By 1918, German pilots were desperate for a single-seat fighter to replace their outdated Albatroses and Fokker Dr.I triplanes. After evaluation trials held at Adlershof, Berlin, at the end of January, the Fokker D.VII was selected for mass production, and the first models arrived at the front the following April. Hard-pressed Jastas (fighter squadrons) greeted their new mounts with relief and enthusiasm. German pilot Rudolf Stark wrote: “The machines climb wonderfully and respond to the slightest movement of the controls.” Their impact on the fighting peaked during the summer of 1918, by which time some 40 Jastas were flying D.VIIs, many of them with BMW engines that gave substantially better performance than the original Mercedes power plants. Operating in skies crowded with Allied aircraft of all kinds, D.VII pilots achieved exceptional kill-rates. For example, one squadron, Jasta Boelcke, scored 46 confirmed victories in a month for the loss of only two of its own pilots. The BMW-powered D.VII was especially effective at high altitude – its pilots were among the first to be issued with experimental oxygen equipment, as well as parachutes. Flying high gave the D.VII the initial advantage in encounters with Allied fighters and also allowed it to hunt down the Allied reconnaissance aircraft, which depended on altitude for safety. About 1,500 D.VIIs were delivered before the end of the war in November 1918.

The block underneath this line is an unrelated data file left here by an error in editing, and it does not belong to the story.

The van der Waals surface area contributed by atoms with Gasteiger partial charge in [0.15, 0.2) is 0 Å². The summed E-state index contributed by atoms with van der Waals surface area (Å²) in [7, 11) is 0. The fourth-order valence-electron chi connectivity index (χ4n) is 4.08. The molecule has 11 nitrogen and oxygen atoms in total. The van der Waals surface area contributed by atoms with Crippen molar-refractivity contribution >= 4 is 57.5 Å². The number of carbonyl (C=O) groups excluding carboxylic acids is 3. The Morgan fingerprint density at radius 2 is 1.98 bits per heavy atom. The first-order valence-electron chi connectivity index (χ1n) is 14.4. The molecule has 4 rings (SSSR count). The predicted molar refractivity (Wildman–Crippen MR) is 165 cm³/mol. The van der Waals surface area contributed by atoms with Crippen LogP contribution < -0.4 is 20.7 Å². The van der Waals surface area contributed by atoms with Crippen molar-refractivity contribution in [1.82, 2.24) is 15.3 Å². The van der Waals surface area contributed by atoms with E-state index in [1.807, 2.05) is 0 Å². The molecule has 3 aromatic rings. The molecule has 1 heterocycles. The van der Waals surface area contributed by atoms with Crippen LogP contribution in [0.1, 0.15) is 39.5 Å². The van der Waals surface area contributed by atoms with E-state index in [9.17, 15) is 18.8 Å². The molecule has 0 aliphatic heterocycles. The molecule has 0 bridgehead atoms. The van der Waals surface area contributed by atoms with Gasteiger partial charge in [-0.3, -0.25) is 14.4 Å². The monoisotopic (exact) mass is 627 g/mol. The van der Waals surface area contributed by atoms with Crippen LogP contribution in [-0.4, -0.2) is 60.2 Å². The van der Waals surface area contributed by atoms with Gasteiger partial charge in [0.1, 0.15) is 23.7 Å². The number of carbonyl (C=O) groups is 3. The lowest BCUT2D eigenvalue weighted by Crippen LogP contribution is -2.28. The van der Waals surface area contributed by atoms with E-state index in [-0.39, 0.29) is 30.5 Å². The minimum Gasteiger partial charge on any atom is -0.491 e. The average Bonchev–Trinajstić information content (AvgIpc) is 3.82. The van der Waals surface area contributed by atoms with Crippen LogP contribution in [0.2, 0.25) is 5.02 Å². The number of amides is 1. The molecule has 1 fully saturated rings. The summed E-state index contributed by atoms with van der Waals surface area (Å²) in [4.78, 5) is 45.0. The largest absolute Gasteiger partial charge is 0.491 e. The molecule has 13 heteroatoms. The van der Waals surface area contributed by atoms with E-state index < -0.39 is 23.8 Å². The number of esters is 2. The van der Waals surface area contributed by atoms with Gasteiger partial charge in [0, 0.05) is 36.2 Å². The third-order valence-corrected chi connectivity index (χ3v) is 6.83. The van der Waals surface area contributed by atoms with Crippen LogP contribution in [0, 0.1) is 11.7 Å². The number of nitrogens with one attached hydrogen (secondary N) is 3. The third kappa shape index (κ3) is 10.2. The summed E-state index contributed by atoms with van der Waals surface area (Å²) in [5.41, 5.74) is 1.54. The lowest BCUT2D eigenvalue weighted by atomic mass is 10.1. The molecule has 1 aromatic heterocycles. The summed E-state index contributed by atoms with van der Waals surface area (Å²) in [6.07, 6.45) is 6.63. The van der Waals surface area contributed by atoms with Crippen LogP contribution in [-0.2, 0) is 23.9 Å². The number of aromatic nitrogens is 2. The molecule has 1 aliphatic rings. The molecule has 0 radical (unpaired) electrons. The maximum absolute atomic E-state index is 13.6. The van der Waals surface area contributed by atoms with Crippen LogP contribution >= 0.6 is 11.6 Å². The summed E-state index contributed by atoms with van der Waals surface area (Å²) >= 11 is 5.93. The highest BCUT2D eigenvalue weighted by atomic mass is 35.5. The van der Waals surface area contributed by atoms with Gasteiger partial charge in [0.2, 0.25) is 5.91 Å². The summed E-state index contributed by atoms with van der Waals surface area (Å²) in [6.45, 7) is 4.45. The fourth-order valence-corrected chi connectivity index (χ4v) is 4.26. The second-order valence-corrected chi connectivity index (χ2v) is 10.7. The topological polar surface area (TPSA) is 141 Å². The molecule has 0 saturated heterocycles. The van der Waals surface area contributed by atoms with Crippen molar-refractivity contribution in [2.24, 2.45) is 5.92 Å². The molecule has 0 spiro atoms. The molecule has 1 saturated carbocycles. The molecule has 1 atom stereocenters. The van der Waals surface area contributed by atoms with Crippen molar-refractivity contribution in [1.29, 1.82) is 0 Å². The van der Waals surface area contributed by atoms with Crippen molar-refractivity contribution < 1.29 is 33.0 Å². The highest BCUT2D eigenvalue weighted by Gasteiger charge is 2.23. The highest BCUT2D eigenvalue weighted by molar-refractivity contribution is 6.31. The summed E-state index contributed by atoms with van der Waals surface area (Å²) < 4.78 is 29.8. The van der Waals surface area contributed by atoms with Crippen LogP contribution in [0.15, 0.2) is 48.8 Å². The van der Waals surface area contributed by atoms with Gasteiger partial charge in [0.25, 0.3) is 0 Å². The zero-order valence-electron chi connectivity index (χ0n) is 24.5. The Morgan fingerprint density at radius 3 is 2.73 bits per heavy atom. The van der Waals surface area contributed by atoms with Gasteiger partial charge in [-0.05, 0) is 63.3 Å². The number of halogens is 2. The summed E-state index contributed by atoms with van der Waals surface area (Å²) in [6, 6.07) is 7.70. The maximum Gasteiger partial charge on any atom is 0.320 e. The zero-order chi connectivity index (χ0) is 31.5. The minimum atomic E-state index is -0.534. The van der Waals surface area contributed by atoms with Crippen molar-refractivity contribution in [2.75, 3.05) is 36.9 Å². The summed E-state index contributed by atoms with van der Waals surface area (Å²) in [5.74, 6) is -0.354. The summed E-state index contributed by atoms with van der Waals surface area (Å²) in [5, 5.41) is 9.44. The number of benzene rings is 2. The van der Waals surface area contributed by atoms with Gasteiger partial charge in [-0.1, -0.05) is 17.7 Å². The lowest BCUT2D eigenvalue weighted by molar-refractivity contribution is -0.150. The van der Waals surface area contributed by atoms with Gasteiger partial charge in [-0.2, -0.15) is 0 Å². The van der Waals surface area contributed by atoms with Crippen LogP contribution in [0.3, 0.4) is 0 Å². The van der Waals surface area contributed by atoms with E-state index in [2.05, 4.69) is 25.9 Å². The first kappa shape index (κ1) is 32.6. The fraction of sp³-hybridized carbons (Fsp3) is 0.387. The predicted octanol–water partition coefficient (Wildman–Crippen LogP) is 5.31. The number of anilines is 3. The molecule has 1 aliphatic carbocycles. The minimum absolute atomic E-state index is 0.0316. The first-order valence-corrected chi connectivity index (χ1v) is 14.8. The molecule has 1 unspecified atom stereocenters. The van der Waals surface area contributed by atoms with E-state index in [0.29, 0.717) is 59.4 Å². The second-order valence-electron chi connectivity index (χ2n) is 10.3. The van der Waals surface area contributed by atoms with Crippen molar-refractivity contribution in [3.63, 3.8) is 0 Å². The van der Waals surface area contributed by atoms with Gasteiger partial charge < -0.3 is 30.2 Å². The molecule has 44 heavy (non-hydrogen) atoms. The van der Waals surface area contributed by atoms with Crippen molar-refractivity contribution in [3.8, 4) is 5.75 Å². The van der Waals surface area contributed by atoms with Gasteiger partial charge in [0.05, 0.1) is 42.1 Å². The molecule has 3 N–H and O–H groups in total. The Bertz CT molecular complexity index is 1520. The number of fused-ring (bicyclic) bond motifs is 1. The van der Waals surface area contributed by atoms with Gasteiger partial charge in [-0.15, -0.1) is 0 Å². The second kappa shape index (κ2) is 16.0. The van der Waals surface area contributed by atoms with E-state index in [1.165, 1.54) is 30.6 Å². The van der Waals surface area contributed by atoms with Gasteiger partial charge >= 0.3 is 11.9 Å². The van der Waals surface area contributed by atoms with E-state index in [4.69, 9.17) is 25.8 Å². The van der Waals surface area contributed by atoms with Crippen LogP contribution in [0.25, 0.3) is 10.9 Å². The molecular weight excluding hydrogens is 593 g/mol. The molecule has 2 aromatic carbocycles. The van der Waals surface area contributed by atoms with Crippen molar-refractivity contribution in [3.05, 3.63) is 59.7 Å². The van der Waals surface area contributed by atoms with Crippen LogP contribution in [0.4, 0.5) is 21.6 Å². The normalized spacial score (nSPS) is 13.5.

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Fokker’s chief designer, Reinhold Platz, had been working on a series of experimental planes, the V-series, since 1916. These planes were characterized by the use of cantilever wings, first developed during Fokker’s government-mandated collaboration with Hugo Junkers. Junkers had originated the idea in 1915 with the first all-metal aircraft, the Junkers J 1, nicknamed Blechesel (“Sheet Metal Donkey” or “Tin Donkey”). The resulting wings were thick, with a rounded leading edge. This gave greater lift and more docile stalling behavior than conventional thin wings.

Late in 1917, Fokker built the experimental V 11 biplane, fitted with the standard Mercedes D.IIIa engine. In January 1918, Idflieg held a fighter competition at Adlershof. For the first time, frontline pilots would directly participate in the evaluation and selection of new fighters. Fokker submitted the V 11 along with several other prototypes. Manfred von Richthofen flew the V 11 and found it tricky, unpleasant, and directionally unstable in a dive. In response to these complaints, Reinhold Platz lengthened the rear fuselage by one structural bay, and added a triangular fixed vertical fin in front of the rudder. Upon flying the modified V 11, Richthofen praised it as the best aircraft of the competition. It offered excellent performance from the outdated Mercedes engine, yet it was safe and easy to fly. Richthofen’s recommendation virtually decided the competition, but he was not alone in recommending it. Fokker immediately received a provisional order for 400 production aircraft, which were designated D.VII by Idflieg.